After the Flood: A crude melodrama presents itself as revolutionary

ALEXANDRIA — In “After the Flood,” the only Egyptian film competing in the 28th Alexandria Film Festival, an Egyptian brought up in the UK comes to Egypt just after Hosni Mubarak’s ouster to study the psychology of corruption. She focuses on one of the figures of the old regime, a Rafik al-Tayeb (presumably a stand in for former Interior Minister Habib al-Adly).

Arriving in Alexandria, the pretty protagonist gets into a taxi. “Is downtown far from here?” she asks. The taxi driver, beaming because of the revolution, replies, “Everything is close now.” Looking out the cab window, Yasmin (Hanan Motawea) says into her smartphone: “Before, everything was pale, but everything is distinct now. It’s as if they were dead and came back to life.”

In a café she meets a beautiful, trendy young woman with an eye-patch, whose relatives all died during the revolution or before it because of the corruption of the old regime. Yasmin becomes part of her new best friend’s group of glamorous revolutionaries — we know they are revolutionaries because of the eye-patch and because they don’t do anything except talk about the revolution.

Yasmin finds out that Tayeb’s childhood in a poor neighborhood was terrible because his dad made him steal and didn’t want him to go to school, while his mom dressed immodestly. In a correctional facility he is raped by an authority figure and kills seven people by injecting them with air. The reason Yasmin’s research is so dramatically important is because when published and read by the Egyptian people, it will make the rulers rule better, thus leading to the creation of a “logical” and “ethical” regime “the way it’s happening all over the world.”

Unfortunately, just before she gets to interview Tayeb himself — which for some reason is crucial — he is killed in prison, and the film abruptly ends with Yasmin screaming “This research will be completed!” to the sound of dramatic, sentimental music.

Dramatic, sentimental music plays an important role in the film. If you can imagine syrupy pop strings that sound like elevator music with an emotive twist, you can grasp the whole approach of the film without having to watch it. Whenever a character starts saying something important, or starts thinking, or typing, or when things go a bit quiet, dramatic sentimental music plays. The only music that departs from this somewhat is during the obligatory belly-dancing scene, and when a song about how Alexandria is not just the corniche plays over a montage of shots of the Alexandria corniche, as Yasmin falls in love with Karim (Ahmed Azmy).

The dialogue is made up of preachy clichés and cringe-worthy attempts to sound “street.” “We should care for each other and stand by each other after the revolution!” says Karim to someone who has just tried to stab his friend.

There are some moments of drama. When Yasmin goes to a dodgy area of town to talk to someone who used to know Tayeb, she panics and hyperventilates and Karim calms her down. He leads her along by the hand to the sound of dramatic sentimental music before he inexplicably gets stabbed by a local.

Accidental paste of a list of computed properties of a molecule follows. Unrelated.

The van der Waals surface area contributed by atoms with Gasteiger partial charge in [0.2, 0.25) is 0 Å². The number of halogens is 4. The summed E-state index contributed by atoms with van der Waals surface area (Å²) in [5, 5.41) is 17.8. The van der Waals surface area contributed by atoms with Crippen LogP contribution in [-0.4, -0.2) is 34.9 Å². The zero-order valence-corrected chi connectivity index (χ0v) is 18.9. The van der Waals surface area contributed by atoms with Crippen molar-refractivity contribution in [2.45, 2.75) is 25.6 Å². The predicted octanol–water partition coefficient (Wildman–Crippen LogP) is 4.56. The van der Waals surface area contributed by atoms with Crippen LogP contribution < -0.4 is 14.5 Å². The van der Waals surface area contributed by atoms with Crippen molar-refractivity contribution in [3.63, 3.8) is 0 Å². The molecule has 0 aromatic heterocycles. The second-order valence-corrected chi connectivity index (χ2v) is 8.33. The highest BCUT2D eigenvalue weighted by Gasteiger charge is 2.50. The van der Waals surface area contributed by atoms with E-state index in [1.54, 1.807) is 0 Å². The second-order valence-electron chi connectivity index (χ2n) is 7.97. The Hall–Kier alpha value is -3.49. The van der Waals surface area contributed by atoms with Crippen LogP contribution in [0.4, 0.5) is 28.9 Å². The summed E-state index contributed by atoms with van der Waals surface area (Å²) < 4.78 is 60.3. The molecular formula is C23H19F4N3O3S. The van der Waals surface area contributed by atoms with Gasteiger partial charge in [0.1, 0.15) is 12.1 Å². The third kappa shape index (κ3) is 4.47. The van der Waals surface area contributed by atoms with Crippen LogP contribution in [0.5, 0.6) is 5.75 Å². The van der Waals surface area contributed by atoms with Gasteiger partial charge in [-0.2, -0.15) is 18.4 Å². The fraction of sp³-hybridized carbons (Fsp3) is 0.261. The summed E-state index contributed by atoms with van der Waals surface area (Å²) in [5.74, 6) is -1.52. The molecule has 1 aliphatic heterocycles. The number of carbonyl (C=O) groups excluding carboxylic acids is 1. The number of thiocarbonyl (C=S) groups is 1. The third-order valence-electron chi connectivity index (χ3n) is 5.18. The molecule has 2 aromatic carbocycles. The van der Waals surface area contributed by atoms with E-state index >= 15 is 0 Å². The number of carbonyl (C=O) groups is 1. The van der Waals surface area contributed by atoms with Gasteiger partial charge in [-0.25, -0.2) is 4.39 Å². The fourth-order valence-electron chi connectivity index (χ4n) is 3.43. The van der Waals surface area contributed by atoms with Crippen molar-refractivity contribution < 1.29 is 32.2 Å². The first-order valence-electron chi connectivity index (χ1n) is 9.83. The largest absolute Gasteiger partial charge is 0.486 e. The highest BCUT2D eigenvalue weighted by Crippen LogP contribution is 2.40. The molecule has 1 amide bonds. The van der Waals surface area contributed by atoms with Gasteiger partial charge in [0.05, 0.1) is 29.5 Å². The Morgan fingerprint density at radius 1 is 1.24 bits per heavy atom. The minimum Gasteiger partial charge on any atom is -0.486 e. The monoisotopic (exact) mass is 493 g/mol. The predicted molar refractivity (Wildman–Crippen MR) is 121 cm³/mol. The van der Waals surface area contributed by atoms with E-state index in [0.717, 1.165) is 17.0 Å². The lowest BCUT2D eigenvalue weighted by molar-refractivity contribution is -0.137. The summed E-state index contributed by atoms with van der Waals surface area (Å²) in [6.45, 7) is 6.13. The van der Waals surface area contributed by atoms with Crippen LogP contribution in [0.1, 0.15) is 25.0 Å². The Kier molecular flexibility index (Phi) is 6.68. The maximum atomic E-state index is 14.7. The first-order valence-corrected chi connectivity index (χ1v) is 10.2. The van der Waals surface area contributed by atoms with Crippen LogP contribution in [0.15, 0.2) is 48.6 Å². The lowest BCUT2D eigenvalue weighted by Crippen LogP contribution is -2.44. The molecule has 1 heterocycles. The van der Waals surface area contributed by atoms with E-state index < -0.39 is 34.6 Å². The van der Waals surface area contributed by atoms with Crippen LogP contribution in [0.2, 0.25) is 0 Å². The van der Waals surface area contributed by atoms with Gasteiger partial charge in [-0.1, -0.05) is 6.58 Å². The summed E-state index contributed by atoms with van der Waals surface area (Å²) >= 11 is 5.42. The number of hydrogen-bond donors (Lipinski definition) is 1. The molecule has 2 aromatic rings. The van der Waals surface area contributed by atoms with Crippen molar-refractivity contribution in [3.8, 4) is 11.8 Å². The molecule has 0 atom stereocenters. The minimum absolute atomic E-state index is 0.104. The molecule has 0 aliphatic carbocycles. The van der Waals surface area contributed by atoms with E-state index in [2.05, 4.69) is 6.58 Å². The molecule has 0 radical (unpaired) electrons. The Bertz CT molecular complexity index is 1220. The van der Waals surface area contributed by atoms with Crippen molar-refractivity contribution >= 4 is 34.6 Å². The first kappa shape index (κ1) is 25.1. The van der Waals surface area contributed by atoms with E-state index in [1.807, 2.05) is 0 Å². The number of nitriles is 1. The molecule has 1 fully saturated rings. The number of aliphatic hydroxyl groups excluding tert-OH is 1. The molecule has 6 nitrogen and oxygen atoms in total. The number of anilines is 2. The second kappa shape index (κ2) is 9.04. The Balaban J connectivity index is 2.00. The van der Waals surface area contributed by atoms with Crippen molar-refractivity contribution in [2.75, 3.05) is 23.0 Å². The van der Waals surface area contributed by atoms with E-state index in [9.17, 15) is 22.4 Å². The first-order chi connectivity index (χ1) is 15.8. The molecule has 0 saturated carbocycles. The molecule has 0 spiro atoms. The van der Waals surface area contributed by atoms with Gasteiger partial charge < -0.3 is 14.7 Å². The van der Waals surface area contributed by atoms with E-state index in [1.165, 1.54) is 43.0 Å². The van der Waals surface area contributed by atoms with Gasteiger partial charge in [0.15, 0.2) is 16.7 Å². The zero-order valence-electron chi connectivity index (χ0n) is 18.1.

At one point, Yasmin goes to speak to Tayeb’s sister who throws her out of the house with a long angry speech. Yasmin sits on the doorstep for a minute while, again, dramatic sentimental music plays. This makes the sister change her mind and she reveals everything she knows.

The film’s cinematography has two looks: filtered and color corrected into a sort of soft-focus glow, like a television ad for sofas, or home-movie style, complete with clumsy editing and abrupt close-ups where the person holding the camera pressed too hard on the zoom button. Perhaps the worst moments of the film visually are the little, arbitrary moments of slow motion, like when we see Karim for the first time.

In 2008, “After the Flood” writer and director Hazem Metwalli made another film, called “A Very Long Day,” that sank without a trace. Accounts from the time indicate that it was full of overlong confessional monologues, naïve social criticism, scantily-clad women, and self-indulgent characters. It seems that Metwalli has stuck to this formula, but added the revolution, using shaky footage of Tahrir Square celebrating Mubarak’s resignation before the opening credits to play on the audience’s heart strings.

But it is hard to tell if the movie is actually with or against the revolution. In a key scene near the end, a uniformed drunk approaches the revolutionary group in a bar with a long sob-story about how, after doing really well in college, he had joined the riot police because he didn’t want to get involved in corruption. He had resigned because of the revolution and become an alcoholic. This “pure” tragic character sums up the film’s ambivalence toward the revolution — from its wide-eyed enthusiasm at the start to Yasmin blaming traffic chaos and thuggery on the revolution rather than any other elements that might be at play. Tellingly, the gratuitous eye-patch comes off near the end of the film to reveal a perfectly healed and perfectly made-up eye. Despite the constant platitudes that are presented as profound revolutionary truths, every detail of the film seems fake.

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